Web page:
EGC has been thought to be an appropriate indication for laparoscopic surgery. Large-scale randomized studies to investigate non-inferiority of laparoscopic distal gastrectomy (LDG) to open distal gastrectomy (ODG) for cStage I gastric cancer have been conducted in Japan (JCOG0912) (13) and South Korea (KLASS01) (14,15), where there are high incidences of early-staged gastric cancer disease provide ample opportunity for robust clinical trials in EGC. In JCOG0912, a Phase III study evaluating the noninferiority of laparoscopic to open distal gastrectomy for cStage Ia or Ib patients conducted between 2010 and 2013, a total of 921 patients (LDG 462, ODG 459) were enrolled from 33 institutions. Operation time was longer in LDG than in ODG (278 vs. 194 min, P<0.001), while blood loss was less (38 vs. 115 mL, P<0.001). No difference was shown in the grade 3 or more surgical complications (3.3%: LDG, 3.7%: ODG), and operation-related death in both arms. Relapse-free survival is defined as a primary endpoint, and its non-inferiority margin for a hazard ratio was set as 1.54. The non-inferiority was confirmed in the final analysis, and presented in ASCO 2019 congress. In KLASS01, total of 1,416 patients were randomized to either LDG (n=705) or ODG (n=711) between 2006 and 2010. In the per protocol analysis (644 and 612), in the LDG group, the overall morbidity rate was significantly lower (LDG vs. ODG; 13.0% vs. 19.9%, P<0.001), especially, the wound-related complication rate showed its significant difference (3.1% vs. 7.7%, P<0.001). The major intra-abdominal complication (7.6% vs. 10.3%, P=0.095) and mortality rates (0.6% vs. 0.3%, P=0.687) were similar between the two groups. The 5-year overall survival rates were 94.2% in LDG and 93.3% in ODG (log-rank P=0.64).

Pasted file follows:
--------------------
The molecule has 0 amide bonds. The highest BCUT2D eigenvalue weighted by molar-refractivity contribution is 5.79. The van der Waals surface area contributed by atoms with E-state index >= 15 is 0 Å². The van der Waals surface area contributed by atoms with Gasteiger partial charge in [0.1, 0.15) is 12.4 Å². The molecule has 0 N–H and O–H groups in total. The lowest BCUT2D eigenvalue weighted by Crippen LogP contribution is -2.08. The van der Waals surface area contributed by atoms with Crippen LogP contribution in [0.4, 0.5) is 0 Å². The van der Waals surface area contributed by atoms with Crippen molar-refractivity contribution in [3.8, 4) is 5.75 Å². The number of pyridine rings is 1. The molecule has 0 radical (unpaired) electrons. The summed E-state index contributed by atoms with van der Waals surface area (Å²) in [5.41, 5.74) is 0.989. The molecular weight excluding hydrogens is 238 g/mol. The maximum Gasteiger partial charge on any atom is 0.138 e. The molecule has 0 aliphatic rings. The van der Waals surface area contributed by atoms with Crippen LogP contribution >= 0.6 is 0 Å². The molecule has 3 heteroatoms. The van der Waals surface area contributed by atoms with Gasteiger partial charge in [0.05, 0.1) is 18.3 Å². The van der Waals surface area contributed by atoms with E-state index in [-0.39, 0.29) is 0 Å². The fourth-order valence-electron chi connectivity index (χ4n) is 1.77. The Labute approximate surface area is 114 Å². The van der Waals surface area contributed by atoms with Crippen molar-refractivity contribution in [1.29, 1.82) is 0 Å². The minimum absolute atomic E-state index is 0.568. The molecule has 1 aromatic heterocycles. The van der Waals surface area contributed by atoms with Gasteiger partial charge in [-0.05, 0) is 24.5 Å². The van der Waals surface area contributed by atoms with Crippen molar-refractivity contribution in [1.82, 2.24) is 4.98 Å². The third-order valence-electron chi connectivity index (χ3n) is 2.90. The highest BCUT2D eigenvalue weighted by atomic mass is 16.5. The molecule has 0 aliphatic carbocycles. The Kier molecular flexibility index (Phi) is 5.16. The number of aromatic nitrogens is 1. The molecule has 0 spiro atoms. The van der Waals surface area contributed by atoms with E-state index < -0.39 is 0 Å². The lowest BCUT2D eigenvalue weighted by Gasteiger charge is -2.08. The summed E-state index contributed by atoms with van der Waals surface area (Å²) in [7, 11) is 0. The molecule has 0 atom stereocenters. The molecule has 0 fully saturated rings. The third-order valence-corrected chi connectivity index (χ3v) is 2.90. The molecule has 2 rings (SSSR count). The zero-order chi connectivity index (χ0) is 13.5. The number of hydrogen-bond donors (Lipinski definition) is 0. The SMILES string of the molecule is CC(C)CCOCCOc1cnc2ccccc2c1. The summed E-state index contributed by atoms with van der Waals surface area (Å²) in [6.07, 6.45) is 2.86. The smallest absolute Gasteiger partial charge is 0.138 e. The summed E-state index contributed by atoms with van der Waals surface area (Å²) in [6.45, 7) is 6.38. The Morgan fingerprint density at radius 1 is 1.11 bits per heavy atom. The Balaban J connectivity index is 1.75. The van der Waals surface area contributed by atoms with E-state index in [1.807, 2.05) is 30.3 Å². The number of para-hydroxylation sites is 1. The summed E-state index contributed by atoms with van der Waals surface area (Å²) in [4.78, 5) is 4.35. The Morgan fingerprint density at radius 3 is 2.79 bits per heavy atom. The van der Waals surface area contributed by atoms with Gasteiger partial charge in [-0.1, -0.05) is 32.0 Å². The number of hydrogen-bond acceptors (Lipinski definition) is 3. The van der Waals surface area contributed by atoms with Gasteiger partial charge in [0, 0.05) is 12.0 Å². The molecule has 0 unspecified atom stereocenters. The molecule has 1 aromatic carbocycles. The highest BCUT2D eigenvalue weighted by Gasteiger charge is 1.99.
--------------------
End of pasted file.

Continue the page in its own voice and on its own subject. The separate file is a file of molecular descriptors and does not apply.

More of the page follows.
Apart from well-designed prospective studies, big-data analyses using a National Clinical Database (NCD) in Japan have provided additional support the safety and efficacy of laparoscopic approach to EGC. Hiki et al. (16) analyzed 5,288 patients who underwent LDG registered in NCD and compared the outcome of these patients with those who underwent ODG. There were no significant differences in-hospital deaths or in the number of reoperations, however, the length of hospital stay was significantly shorter in the LDG. The study demonstrated that LDG was more often associated with pancreatic fistulas, and encouraged caution during laparoscopic dissections. Similarly, Yoshida et al. (17) analyzed the data for 70,346 patients registered in the NCD to compare incidences of mortality and morbidities between LDG and ODG in the propensity score matched cohorts, stage I patients (ODG: n=14,386, LDG: n=14,386) and stage II–IV patients (ODG: n=3,738, LDG: n=3,738), respectively. There was no significant difference in mortality rate between the two groups, but operation time was significantly longer in LDG, while blood loss and incidences of wound-related complications were significantly less in the laparoscopic group. Pancreatic fistula was observed more often in LDG (1%) compared to ODG (0.8%) (P=0.01) in stage I patients. These data suggested that surgeons should still carefully perform laparoscopic gastrectomy (LG) in clinical practice particularly when lacking enough experiences.